Minimal impact of circumcision on HIV acquisition in men who have sex with men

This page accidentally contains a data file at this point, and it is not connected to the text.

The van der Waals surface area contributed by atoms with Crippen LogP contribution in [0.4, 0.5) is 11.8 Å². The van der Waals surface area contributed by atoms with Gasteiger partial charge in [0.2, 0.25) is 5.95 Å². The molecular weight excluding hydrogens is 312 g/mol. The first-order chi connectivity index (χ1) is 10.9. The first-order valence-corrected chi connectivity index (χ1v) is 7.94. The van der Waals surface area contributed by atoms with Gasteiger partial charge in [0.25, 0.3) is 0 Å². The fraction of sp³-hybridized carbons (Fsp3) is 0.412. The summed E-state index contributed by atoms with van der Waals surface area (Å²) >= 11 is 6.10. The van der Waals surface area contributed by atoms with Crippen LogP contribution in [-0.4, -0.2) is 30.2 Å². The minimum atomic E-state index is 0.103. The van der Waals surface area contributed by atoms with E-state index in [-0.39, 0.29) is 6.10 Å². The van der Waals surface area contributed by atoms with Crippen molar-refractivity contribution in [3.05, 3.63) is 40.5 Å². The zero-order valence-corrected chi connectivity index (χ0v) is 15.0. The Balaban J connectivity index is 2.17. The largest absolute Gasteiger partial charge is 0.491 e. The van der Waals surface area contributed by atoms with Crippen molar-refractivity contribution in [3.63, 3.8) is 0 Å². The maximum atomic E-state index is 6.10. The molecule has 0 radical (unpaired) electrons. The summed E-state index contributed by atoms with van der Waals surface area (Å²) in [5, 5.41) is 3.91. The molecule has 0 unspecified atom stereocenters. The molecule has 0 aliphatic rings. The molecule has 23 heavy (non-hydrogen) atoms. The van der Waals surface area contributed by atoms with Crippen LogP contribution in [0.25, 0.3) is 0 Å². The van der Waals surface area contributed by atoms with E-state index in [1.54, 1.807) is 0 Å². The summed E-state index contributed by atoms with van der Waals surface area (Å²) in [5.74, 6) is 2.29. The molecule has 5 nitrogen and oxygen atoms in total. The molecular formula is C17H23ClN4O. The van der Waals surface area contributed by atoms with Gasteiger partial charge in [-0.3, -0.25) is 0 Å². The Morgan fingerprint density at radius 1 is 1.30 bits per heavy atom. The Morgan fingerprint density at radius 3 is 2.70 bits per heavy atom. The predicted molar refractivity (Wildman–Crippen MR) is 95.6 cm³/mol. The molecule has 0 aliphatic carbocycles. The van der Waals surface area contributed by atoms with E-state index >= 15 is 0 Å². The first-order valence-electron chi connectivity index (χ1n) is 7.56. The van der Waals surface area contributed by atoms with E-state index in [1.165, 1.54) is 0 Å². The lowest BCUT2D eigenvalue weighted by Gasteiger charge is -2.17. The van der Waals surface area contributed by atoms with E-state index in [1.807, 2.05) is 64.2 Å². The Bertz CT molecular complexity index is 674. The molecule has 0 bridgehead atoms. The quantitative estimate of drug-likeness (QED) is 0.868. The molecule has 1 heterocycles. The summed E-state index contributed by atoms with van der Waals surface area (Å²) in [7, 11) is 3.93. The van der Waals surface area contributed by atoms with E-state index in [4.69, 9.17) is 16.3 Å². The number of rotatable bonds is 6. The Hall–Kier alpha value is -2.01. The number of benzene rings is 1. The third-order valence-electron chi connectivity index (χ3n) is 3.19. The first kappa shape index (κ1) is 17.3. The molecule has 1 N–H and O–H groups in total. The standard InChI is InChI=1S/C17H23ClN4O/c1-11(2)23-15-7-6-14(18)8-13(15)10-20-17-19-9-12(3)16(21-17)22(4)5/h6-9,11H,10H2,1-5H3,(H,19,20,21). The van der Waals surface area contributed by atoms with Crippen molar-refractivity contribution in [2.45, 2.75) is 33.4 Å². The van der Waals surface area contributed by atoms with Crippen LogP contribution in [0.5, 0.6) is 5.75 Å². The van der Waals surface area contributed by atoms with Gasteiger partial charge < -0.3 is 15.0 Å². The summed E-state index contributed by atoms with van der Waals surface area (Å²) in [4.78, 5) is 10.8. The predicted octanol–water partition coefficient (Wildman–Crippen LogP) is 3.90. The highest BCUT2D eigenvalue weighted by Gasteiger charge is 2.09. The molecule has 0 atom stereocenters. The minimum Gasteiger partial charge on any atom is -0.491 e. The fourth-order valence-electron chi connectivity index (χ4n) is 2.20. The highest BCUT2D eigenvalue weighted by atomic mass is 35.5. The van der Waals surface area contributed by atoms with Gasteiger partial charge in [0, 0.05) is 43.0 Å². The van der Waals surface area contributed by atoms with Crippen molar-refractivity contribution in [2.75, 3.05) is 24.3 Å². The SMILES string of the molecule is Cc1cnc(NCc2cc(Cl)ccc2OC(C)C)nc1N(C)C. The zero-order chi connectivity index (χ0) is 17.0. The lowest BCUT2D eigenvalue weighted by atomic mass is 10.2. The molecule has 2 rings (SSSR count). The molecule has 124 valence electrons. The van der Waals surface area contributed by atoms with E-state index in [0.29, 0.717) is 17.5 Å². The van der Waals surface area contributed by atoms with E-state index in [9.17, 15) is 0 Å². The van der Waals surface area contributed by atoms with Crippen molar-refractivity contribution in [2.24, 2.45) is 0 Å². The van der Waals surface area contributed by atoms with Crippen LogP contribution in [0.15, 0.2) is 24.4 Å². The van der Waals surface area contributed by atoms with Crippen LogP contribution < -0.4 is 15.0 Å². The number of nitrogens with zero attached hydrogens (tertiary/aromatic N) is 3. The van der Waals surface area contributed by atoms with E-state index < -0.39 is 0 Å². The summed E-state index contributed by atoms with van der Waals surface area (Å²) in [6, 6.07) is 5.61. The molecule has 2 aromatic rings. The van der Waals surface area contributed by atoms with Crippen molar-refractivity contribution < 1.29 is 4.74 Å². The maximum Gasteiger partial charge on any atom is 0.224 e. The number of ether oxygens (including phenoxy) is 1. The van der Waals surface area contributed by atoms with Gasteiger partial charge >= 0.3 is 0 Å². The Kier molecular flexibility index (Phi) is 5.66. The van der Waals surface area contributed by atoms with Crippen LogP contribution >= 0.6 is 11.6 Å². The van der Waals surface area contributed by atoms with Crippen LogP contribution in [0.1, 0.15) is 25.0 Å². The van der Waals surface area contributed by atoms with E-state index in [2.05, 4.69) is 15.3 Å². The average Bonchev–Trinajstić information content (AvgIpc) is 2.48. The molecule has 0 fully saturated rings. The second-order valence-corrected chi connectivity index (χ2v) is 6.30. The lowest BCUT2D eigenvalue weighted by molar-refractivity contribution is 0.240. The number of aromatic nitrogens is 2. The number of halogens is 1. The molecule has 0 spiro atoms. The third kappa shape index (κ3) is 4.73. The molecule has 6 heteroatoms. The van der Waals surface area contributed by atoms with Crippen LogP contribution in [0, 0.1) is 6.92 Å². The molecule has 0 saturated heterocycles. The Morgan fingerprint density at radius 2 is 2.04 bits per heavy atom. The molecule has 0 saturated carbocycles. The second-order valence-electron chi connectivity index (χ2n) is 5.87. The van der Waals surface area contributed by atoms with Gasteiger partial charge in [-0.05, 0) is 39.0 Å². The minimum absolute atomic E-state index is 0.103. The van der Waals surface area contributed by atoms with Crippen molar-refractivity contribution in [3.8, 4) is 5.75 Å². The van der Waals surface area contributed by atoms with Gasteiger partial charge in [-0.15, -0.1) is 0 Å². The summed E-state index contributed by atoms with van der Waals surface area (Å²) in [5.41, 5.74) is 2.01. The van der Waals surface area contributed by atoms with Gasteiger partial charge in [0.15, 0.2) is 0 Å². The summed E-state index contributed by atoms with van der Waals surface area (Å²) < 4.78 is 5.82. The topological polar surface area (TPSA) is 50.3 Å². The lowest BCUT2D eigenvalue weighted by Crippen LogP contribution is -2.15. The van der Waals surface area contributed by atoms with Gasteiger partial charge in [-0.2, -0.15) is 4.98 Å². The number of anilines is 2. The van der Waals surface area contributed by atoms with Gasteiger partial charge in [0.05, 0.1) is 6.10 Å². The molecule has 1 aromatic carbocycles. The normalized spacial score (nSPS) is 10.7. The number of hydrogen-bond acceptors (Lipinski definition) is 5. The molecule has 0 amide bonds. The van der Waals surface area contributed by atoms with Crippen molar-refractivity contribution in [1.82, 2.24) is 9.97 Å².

Background: Men who have sex with men (MSM) are disproportionately affected by HIV. The proven efficacy of circumcision in reducing the risk of HIV acquisition among African heterosexual males has raised the question of whether this protective effect may extend to MSM populations. We examined the potential impact of circumcision on an HIV epidemic within a population of MSM. Methods: A mathematical model was developed to simulate HIV transmission in an MSM population. The model incorporated both circumcision and seropositioning, and was used to predict the reduction in HIV prevalence and incidence as a result of the two interventions. Estimates for the time required to achieve these gains were also calculated. Results: We derive simple formulae for the decrease in HIV prevalence with increased circumcision. Our model predicts that if an initially uncircumcised MSM population in a developed country with a baseline HIV prevalence of 10% underwent universal circumcision, HIV incidence would only be reduced to 95% of pre-intervention levels and HIV prevalence to 9.6% after 20 years. In the longer term, our model predicts that prevalence would only decrease from 10% to 6%, but this would take several generations to achieve. The effectiveness of circumcision increases marginally with higher degrees of seropositioning. Conclusions: The results of these calculations suggest that circumcision as a public health intervention will not produce a substantial decrease in HIV prevalence or incidence among MSM in the near future, and only modest reductions are achievable in the long-term.